The actors in the specified simulation scenario, multiple software agents trading with each other, consider the reputation of potential partners in their course of negotiations. The goal of this study is to determine an efficient method for programming this consideration step.

1.2 Objectives of this Study

In the simulation scenario of the eRep project, multiple agents contemplate reputation of potential partners before purchasing goods. The primary objective of this work is the elaboration of an appropriate procedure for decision-making, i.e. a method for preparing decisions by processing information (e.g. price, reputation) and providing a clear advice to the agent.

Aside from the distinct method, we keep the following secondary objectives in mind:

1. Trading services: The progress from trading plain digital goods (such as music files, Video-on-demand) to renting software applications leads to a multitude of distinguishing features [StEy07, 7], [Back03, 379], [MEKr03, 298-299], [ShVa99, 55-63]. Can the chosen decision-making method cope with all addi- tional requirements and enable the automated trade of complex goods?
2. Added benefit: Are there any added benefits that can be drawn from the appli- cation of the chosen method?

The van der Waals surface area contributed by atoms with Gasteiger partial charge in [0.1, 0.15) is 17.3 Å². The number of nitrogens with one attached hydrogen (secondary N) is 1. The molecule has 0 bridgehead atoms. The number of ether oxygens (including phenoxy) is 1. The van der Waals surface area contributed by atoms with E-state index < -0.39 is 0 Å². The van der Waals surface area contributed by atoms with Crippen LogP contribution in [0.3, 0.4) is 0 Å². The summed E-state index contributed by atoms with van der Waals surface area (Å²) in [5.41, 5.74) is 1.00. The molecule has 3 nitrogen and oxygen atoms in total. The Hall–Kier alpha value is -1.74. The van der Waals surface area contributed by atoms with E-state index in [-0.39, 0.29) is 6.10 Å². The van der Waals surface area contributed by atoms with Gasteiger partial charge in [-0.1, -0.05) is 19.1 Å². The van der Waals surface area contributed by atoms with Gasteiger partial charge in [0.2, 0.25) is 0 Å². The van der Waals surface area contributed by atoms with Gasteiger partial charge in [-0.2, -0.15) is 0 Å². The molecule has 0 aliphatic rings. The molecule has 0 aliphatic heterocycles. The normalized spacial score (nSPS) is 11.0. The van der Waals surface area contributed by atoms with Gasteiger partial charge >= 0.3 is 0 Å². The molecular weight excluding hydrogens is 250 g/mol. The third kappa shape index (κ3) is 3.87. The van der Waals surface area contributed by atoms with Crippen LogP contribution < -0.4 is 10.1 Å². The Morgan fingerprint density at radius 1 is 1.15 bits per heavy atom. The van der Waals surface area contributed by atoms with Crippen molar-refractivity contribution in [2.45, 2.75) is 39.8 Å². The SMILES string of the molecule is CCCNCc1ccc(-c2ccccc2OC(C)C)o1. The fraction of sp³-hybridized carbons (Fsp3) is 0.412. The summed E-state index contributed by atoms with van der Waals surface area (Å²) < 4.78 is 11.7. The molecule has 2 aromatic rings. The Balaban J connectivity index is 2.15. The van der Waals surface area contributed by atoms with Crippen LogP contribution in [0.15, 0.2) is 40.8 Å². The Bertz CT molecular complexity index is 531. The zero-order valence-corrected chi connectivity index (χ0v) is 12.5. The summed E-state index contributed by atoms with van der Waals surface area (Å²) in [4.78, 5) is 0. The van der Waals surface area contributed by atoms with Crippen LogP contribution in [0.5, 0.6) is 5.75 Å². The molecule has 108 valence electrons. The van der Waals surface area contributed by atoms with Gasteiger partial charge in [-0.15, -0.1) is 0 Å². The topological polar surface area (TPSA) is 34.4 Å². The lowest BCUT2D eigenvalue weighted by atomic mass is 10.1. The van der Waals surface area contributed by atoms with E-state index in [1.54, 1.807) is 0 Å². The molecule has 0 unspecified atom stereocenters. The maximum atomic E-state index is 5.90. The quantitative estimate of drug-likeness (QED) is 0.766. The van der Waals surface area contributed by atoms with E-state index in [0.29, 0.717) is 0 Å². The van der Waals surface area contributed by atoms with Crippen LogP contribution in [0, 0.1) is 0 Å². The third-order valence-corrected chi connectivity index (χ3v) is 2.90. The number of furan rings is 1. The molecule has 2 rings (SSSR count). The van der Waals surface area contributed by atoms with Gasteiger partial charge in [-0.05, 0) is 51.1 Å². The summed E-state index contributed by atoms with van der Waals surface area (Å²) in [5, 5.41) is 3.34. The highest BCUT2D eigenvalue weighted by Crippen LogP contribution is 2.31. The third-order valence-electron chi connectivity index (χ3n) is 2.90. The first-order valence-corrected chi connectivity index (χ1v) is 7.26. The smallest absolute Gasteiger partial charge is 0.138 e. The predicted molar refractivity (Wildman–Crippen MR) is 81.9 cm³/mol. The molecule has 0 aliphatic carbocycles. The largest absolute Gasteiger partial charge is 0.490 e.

3. Restrictions: Modeling the scenario and implementing the decision-making method involves necessary concessions in terms of assumed underlying con- nections. Which assumptions inhibit the translation of the scenario results to human-based environments?

1.3 Conduct of this Study

Our search for an appropriate decision-making method is based on a scenario similar to the simulation testbed of the eRep project (Figure 2). Thus we explain underlying theories of this scenario and characterize the environment and its determinants.

The latter enables us to derive prerequisites for developing a framework of our decision-making problem. Where possible we will point out connections to developments of the eRep project to assure the outcome of this work can be finally transferred to the simulation testbed (Section 2).